Zacharias made mute Luke 1:20


#1

When Zacharias doubts that his wife can become pregnant as foretold by the angel Gabriel he is struck dumb.

I have in the back of my mind someone saying that Zacharias was in the temple that day at the feast of the atonement and that it was his job to come out and say the name of God to the people gathered. Hence being struck dumb was certainly symbolic that something major had happened.

Can anyone help me to verify this? Please.

God bless,

Hal.


#2

I have heard that as well, that it was the day of atonement and that Zacharias was in the Holy of Holies. I don’t believe it.

Now while he was serving as priest before God when his division was on duty, according to the custom of the priesthood, it fell to him by lot to enter the temple of the Lord and burn incense. And the whole multitude of the people were praying outside at the hour of incense. And there appeared to him an angel of the Lord standing on the right side of the altar of incense. (Luke 1:8-11)

Zacharias was burning incense. Incense was the most pleasing of all the offerings made to God and it was done twice every day, morning and afternoon, at the 'hour of incense." The altar of incense was not inside the Holy of Holies but outside the curtain. The text says nothing about the day of atonement or bringing blood into the Holy of Holies.

I’m open to correction.

-Tim-


#3

I dont know about this particular event, but I do know in the bible, angels and man seem to have alot of interaction, and its fairly well known, but in modern times, even going back 100s of years ago, there doesnt seem to anything going on like this anymore…??


#4

Agreed that this is not necessarily the Day of Atonement, but I found the following article (extract) from the Catholic Encyclopedia:

a"…ccording to Maimonides (“More Neb.”, i, 61, and “Yad chasaka”, xiv, 10) the true Divine name was used only by the priests in the sanctuary who imparted the blessing, and by the high-priest on the Day of Atonement. Phil “De mut. nom.”, n. 2 (ed. Marg., i, 580); “Vita Mos.”, iii, 25 (ii, 166)] seems to maintain that even on these occasions the priests had to speak in a low voice."

“From <http://www.newadvent.org/cathen/08329a.htm

Does anyone know what the “more neb”, “yad chasaka” and “de mut. nom” references refer to?


#5

That idea stems from the (to be fair, historically inaccurate) popular Christian belief - since the 2nd century Protoevangelium of James - that Zechariah was actually a high priest. From 4th century that we see different Christian writers expressing that Zechariah was high priest and received his annunciation on the Holy of Holies, either on Yom Kippur (the Day of Atonement) or on Sukkot (Feast of Booths), which they often confuse with each other.

You might say that Luke somewhat encourages this idea in a way, because he has Zechariah burn incense, writes as if Zechariah was the only person within the sanctuary, and mentions people praying outside the sanctuary. Automatically his readers’ minds would default to the biblical descriptions of the high priest offering incense by himself during the Day of Atonement.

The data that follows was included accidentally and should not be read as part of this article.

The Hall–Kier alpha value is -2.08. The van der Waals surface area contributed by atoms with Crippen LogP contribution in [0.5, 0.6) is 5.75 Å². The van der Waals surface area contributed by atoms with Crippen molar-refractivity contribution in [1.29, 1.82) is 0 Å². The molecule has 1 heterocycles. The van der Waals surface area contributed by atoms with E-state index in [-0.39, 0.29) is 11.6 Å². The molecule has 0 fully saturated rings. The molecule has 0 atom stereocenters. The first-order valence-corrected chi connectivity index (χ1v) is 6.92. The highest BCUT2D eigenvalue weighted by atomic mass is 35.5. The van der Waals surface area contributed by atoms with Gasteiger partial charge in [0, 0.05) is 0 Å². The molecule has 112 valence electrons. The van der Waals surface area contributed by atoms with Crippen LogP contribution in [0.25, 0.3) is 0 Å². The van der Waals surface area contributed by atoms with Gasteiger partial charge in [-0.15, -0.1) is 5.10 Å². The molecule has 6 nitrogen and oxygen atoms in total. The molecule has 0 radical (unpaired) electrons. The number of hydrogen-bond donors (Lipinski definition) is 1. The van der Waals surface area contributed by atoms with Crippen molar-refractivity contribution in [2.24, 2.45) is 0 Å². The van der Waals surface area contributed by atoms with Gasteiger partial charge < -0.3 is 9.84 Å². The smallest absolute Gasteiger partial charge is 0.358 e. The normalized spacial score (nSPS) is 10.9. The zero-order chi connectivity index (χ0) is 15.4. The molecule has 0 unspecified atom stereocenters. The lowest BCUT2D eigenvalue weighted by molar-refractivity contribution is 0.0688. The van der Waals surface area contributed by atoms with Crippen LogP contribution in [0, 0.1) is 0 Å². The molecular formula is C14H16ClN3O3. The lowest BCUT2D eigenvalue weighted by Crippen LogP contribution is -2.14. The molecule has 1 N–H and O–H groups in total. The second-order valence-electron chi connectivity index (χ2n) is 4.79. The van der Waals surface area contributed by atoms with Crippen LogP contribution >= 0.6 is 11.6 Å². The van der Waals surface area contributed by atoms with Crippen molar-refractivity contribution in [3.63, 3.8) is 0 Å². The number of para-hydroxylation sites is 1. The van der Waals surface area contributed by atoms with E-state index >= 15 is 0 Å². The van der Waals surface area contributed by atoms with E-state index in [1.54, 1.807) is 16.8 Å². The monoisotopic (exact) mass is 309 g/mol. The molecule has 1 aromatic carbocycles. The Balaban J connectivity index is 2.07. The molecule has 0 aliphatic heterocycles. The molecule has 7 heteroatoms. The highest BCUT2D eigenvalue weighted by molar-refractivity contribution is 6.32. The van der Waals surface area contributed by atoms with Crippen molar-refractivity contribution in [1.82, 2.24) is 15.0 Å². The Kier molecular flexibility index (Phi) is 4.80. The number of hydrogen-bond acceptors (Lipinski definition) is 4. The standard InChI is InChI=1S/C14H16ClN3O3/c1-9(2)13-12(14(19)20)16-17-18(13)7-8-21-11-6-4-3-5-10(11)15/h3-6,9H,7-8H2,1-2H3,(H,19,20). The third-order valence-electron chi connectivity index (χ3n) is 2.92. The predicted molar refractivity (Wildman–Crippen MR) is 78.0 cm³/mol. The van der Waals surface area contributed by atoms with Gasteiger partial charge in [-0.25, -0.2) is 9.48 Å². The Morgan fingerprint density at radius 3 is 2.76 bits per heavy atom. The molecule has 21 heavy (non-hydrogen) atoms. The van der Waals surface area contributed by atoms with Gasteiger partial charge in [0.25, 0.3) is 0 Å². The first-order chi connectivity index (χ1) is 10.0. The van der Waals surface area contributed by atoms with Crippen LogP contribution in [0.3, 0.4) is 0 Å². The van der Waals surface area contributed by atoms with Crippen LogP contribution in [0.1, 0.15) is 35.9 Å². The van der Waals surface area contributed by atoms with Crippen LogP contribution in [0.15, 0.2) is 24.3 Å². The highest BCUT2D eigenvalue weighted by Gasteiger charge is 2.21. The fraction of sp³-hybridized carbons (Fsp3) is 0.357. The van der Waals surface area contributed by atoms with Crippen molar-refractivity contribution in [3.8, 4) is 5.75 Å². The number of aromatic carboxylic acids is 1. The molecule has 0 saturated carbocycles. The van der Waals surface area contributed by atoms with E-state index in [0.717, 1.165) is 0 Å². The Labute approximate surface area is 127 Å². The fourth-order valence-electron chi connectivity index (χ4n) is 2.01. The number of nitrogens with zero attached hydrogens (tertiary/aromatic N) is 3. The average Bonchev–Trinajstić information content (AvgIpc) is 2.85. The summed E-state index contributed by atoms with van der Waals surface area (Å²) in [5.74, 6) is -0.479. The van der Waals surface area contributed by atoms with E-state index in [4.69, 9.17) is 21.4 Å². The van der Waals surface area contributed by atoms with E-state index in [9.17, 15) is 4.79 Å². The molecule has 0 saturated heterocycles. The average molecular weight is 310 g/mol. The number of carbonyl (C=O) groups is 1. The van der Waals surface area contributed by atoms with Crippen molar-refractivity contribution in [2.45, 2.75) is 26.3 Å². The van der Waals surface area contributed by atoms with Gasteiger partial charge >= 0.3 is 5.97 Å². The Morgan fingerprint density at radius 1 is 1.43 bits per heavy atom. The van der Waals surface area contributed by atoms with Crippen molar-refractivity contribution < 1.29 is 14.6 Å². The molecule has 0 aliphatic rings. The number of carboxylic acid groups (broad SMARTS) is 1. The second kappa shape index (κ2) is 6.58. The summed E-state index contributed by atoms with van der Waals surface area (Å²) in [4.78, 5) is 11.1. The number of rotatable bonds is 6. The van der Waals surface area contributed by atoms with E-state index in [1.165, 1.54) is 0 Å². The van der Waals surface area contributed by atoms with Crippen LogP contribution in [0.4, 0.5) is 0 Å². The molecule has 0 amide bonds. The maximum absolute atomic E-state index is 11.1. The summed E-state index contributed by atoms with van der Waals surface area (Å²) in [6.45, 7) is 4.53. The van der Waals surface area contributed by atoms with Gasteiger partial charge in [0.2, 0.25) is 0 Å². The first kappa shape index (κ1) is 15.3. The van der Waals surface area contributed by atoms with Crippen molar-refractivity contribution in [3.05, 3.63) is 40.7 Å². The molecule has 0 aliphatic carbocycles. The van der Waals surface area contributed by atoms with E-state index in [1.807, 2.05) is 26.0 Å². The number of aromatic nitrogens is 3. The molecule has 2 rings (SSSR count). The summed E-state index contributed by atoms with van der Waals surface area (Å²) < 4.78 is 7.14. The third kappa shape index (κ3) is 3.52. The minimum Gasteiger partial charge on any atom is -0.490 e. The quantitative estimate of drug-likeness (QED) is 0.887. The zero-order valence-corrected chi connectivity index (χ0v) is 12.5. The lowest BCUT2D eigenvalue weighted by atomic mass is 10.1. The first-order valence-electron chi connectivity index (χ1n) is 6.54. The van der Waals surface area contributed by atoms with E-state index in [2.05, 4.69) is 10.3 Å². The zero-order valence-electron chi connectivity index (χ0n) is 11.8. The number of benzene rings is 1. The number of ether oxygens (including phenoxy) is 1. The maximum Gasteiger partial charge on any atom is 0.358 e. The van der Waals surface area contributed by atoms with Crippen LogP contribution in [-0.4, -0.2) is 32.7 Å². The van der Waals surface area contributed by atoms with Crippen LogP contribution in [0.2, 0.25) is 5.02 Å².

But while Luke could very well have described Zechariah’s actions as if they were the actions of the high priest during Yom Kippur, but it’s not automatic indication that Zechariah was historically a high priest. In other words, Luke’s narrative is possibly more theological than literal here. In any case, we have no records from Josephus of a high priest named Zechariah during the relevant time period (7-4 BC, the last years of Herod’s reign): the high priest during that time would have been either Simon son of Boethus (reigned 23-5 BC), Matthias son of Theophilus (reigned 5-4 BC) or Joazar son of Boethus (Matthias’s wife’s brother, reigned 4 BC). Not to mention, as you mention a plain reading of Luke does not give any hint that he was either the high priest or that it was the Day of Atonement; incense was offered in the temple everyday at morning and at twilight. And while only Zechariah and the angel is described in the scene, it does not necessarily have to follow that Zechariah was alone in the sanctuary.

The Mishnah specifies that at least five priests were required for the daily service: those who tended the menorah - the lampstand - and prepared the altar, the one who will offer incense, and his assistant. After doing their job, said five priests would go outside the sanctuary, standing on the steps of the porch and, along with other priests, confer the priestly blessing (Numbers 6:24-26) on the people. If we suppose this tradition is accurate, then Zechariah could have been one of these five priests; the reason the people would have been surprised at his delay (1:21) may have been because only four of the five priests came out.


#6

The part in bold/red re five priests and how the incense was offered is absolutely fascinating to me. Thank you for bringing the Mishnah into the conversation.

-Tim-


#7

According to the great Jewish Sage Rabbi Mosheh ben Maimon (Maimonides, or “The Rambam”), 1135-1204) the true Divine name was used only by the priests in the sanctuary who imparted the blessing, and by the high-priest on the Day of Atonement.
“This sacred name, which, as you know, was not pronounced except in the sanctuary by the appointed priests, when they gave the sacerdotal blessing, and by the high priest on the Day of Atonement, undoubtedly denotes something which is peculiar to God, and is not found in any other being.” “Moreh Nevuchim” (the Guide for the Perplexed), i, 61”]

So I agree that Zacharias was not the High Priest, but nonetheless if he gave the sacerdotal blessing, then he would have spoken the Divine name. During the blessing, yes. Was it repeated to the multitude? Still looking for that one.

I am sure Scott Hahn said it.


#8

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